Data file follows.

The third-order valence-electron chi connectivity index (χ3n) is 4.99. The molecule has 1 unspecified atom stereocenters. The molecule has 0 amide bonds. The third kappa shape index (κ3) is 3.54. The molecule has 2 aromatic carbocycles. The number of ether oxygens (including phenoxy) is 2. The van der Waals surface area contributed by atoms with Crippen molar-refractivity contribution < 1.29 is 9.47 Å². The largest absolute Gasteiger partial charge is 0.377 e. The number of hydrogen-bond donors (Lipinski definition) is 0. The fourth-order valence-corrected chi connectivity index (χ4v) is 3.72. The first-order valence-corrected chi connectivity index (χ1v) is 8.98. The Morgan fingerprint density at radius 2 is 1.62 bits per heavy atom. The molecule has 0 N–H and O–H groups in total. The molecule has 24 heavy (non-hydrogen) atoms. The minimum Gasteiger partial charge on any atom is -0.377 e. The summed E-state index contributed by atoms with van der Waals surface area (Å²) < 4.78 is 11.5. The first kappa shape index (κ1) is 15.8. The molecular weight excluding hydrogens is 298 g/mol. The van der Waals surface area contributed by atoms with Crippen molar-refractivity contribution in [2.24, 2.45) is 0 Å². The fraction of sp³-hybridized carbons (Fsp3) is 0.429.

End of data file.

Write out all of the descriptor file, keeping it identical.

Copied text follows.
The third-order valence-electron chi connectivity index (χ3n) is 4.99. The molecule has 1 unspecified atom stereocenters. The molecule has 0 amide bonds. The third kappa shape index (κ3) is 3.54. The molecule has 2 aromatic carbocycles. The number of ether oxygens (including phenoxy) is 2. The van der Waals surface area contributed by atoms with Crippen molar-refractivity contribution < 1.29 is 9.47 Å². The largest absolute Gasteiger partial charge is 0.377 e. The number of hydrogen-bond donors (Lipinski definition) is 0. The fourth-order valence-corrected chi connectivity index (χ4v) is 3.72. The first-order valence-corrected chi connectivity index (χ1v) is 8.98. The Morgan fingerprint density at radius 2 is 1.62 bits per heavy atom. The molecule has 0 N–H and O–H groups in total. The molecule has 24 heavy (non-hydrogen) atoms. The minimum Gasteiger partial charge on any atom is -0.377 e. The summed E-state index contributed by atoms with van der Waals surface area (Å²) < 4.78 is 11.5. The first kappa shape index (κ1) is 15.8. The molecular weight excluding hydrogens is 298 g/mol. The van der Waals surface area contributed by atoms with Crippen molar-refractivity contribution in [2.24, 2.45) is 0 Å². The fraction of sp³-hybridized carbons (Fsp3) is 0.429.